By NATARIO McKENZIE
Tribune Business Reporter
A former Bahamas Power and Light (BPL) chairman yesterday urged the utility to “sort out” its Clifton power plant woes “sooner rather than later”, arguing that the country’s energy costs would now likely match Florida’s had his liquefied natural gas (LNG) plan been embraced.
Leslie Miller, pictured, told Tribune Business: “They need to go and get Clifton sorted out so they can lower the cost of electricity in this country. No one is saying anything about Clifton, the cost associated with the fires and when that situation is going to be resolved. They need to get Clifton sorted out sooner rather than later.”
Dr Donovan Moxey, BPL’s chairman, recently indicated that it is still awaiting final reports from its insurers over the fires. But, as the Government moves forward with the Shell deal to construct a new multi-fuel power plant, Mr Miller lamented what he described as a missed opportunity more than a decade ago.
Then a Cabinet minister, he had strongly advocated for LNG during his tenure as minister of trade and industry in the first Christie administration. “Everyone today is talking LNG. I see now that the cruise ships are talking about LNG,” Mr Miller said.
“In 2005 when we were talking about those things people, especially the armchair environmentalists, were raising hell. They said we were going to blow up the place. That was a huge missed opportunity for the country and it bothers me. Our prices would have been pretty much competitive with Florida today.”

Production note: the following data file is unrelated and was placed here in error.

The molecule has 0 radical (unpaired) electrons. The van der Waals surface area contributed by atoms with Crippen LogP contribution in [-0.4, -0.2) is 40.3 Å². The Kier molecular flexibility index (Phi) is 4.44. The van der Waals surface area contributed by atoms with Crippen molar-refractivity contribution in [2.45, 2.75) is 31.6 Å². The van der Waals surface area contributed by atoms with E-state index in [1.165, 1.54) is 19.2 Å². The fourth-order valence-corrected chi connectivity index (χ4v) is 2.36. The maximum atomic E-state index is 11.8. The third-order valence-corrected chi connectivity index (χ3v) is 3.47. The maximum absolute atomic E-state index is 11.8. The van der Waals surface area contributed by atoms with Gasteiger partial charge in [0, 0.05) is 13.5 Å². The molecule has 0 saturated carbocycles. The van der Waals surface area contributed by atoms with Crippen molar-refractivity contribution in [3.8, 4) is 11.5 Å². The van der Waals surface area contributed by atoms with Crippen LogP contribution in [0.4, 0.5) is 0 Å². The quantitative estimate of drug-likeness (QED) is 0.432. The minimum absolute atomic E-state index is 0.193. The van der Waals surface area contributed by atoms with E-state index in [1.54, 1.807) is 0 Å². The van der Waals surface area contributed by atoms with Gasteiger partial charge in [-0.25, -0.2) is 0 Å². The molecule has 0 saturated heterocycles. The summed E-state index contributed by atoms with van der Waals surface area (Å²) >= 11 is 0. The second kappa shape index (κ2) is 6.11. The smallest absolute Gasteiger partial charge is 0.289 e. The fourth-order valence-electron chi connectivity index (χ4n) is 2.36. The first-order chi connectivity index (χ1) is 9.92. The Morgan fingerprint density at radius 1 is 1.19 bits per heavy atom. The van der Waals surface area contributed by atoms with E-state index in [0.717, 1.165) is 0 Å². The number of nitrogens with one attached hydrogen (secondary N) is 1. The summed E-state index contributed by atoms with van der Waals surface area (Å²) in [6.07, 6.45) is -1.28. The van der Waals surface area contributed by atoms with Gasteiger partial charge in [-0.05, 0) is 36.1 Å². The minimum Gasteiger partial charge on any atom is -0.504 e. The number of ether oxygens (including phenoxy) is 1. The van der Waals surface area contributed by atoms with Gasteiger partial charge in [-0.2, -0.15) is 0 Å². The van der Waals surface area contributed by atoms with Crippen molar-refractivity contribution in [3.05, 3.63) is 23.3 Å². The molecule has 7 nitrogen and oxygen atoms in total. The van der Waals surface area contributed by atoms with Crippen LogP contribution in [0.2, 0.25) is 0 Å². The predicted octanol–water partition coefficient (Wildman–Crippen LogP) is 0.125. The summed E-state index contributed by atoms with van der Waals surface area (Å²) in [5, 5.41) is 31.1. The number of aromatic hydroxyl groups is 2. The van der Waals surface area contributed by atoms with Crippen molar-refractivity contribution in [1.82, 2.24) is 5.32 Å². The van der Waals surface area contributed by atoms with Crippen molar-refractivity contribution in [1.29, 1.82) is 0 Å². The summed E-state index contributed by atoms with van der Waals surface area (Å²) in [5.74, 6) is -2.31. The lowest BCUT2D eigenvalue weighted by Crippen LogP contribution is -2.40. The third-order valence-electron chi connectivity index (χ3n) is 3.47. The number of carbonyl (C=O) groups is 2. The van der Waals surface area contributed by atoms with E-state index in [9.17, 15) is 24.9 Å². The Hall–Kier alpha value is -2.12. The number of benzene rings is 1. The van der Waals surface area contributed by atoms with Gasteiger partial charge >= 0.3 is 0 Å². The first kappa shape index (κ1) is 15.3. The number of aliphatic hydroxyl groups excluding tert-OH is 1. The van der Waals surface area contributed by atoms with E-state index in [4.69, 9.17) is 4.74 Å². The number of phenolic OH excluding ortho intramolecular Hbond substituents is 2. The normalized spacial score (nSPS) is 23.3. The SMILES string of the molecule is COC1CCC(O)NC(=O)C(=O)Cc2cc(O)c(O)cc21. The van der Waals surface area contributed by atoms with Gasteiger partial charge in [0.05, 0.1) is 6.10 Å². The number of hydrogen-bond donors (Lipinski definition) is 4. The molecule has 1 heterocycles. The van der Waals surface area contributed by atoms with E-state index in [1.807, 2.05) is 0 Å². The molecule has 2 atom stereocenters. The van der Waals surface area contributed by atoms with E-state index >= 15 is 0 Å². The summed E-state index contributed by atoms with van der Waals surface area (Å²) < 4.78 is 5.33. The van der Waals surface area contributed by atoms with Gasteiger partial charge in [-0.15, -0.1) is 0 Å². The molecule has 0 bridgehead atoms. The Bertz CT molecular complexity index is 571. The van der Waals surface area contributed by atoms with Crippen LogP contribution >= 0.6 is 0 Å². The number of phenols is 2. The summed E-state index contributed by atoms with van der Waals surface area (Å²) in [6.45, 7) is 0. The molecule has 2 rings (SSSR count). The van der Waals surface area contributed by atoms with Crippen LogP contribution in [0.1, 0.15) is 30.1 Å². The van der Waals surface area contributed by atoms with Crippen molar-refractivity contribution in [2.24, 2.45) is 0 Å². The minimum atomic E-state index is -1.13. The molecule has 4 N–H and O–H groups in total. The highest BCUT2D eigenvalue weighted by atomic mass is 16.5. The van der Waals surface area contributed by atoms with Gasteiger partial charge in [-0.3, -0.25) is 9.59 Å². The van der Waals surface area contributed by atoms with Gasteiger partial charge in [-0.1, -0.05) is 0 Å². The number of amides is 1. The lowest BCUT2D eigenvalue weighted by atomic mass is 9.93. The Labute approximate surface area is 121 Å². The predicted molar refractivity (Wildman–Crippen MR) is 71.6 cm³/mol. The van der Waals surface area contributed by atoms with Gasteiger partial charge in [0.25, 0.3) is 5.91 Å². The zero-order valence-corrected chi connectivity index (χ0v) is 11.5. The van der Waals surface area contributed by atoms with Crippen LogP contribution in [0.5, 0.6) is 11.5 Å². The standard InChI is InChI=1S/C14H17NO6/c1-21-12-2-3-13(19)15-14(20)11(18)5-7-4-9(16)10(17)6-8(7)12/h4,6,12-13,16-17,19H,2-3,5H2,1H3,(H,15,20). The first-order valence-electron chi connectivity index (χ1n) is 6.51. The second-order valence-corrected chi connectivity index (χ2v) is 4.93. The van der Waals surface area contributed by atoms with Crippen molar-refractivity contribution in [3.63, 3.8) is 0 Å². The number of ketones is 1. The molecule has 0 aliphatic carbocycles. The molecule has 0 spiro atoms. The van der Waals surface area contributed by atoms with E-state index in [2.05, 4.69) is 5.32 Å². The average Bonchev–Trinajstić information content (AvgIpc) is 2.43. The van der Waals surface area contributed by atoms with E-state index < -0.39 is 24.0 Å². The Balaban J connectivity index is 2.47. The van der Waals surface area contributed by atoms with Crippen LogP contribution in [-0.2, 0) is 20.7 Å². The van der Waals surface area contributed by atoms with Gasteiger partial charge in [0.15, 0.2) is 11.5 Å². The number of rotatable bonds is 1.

Mr Miller, though, praised BPL for giving consumers a break during the Christmas holidays in an effort to help consumers keep their lights on. Around 15,000 BPL customers will be able to benefit from the utility’s December-only offer, according to Dr Moxey.
BPL will allow customers more than 60 days in arrears to pay 25 percent of their outstanding balance by December 21 to avoid disconnection. Customers who have been disconnected can be connected in time for Christmas if they pay 25 percent of their existing outstanding bills on or before the close of business on December 19.
Mr Miller told Tribune Business: “When we were there we had implemented two polices. During the month of September we gave people a break. We gave consideration to the fact that they had school fees to pay and then, in December, given that people normally try to put food on the table and buy a few gifts. I’m happy that they are doing at least one of those things. Let’s hope that they keep going.”